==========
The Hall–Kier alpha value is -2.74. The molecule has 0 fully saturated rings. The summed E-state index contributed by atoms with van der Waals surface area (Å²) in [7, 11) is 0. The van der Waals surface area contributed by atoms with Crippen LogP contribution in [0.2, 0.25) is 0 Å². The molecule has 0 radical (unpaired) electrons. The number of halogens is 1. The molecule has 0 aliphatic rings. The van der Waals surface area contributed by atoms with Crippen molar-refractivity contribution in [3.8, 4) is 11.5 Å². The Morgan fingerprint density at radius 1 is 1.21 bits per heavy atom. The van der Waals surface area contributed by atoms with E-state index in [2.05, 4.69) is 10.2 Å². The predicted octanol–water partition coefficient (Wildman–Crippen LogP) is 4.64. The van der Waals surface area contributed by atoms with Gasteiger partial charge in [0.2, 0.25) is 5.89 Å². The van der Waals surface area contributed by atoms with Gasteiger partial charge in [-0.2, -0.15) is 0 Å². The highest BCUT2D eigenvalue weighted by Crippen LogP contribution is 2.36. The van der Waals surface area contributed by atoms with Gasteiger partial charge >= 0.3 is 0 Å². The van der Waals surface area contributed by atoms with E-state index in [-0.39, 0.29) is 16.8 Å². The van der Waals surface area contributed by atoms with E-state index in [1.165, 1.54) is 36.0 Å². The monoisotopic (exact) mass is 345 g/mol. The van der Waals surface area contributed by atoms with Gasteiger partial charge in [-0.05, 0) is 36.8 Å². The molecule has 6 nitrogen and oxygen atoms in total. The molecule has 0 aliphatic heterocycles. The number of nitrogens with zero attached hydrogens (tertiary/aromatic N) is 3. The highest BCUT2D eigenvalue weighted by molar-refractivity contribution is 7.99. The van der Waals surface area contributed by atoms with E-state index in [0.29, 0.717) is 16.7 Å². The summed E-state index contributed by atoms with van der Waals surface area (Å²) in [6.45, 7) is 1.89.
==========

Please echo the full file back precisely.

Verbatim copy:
The Hall–Kier alpha value is -2.74. The molecule has 0 fully saturated rings. The summed E-state index contributed by atoms with van der Waals surface area (Å²) in [7, 11) is 0. The van der Waals surface area contributed by atoms with Crippen LogP contribution in [0.2, 0.25) is 0 Å². The molecule has 0 radical (unpaired) electrons. The number of halogens is 1. The molecule has 0 aliphatic rings. The van der Waals surface area contributed by atoms with Crippen molar-refractivity contribution in [3.8, 4) is 11.5 Å². The Morgan fingerprint density at radius 1 is 1.21 bits per heavy atom. The van der Waals surface area contributed by atoms with E-state index in [2.05, 4.69) is 10.2 Å². The predicted octanol–water partition coefficient (Wildman–Crippen LogP) is 4.64. The van der Waals surface area contributed by atoms with Gasteiger partial charge in [0.2, 0.25) is 5.89 Å². The van der Waals surface area contributed by atoms with Gasteiger partial charge in [-0.2, -0.15) is 0 Å². The highest BCUT2D eigenvalue weighted by Crippen LogP contribution is 2.36. The van der Waals surface area contributed by atoms with Gasteiger partial charge >= 0.3 is 0 Å². The van der Waals surface area contributed by atoms with E-state index in [-0.39, 0.29) is 16.8 Å². The van der Waals surface area contributed by atoms with E-state index in [1.165, 1.54) is 36.0 Å². The monoisotopic (exact) mass is 345 g/mol. The van der Waals surface area contributed by atoms with Gasteiger partial charge in [-0.05, 0) is 36.8 Å². The molecule has 6 nitrogen and oxygen atoms in total. The molecule has 0 aliphatic heterocycles. The number of nitrogens with zero attached hydrogens (tertiary/aromatic N) is 3. The highest BCUT2D eigenvalue weighted by molar-refractivity contribution is 7.99. The van der Waals surface area contributed by atoms with E-state index in [0.29, 0.717) is 16.7 Å². The summed E-state index contributed by atoms with van der Waals surface area (Å²) in [6.45, 7) is 1.89.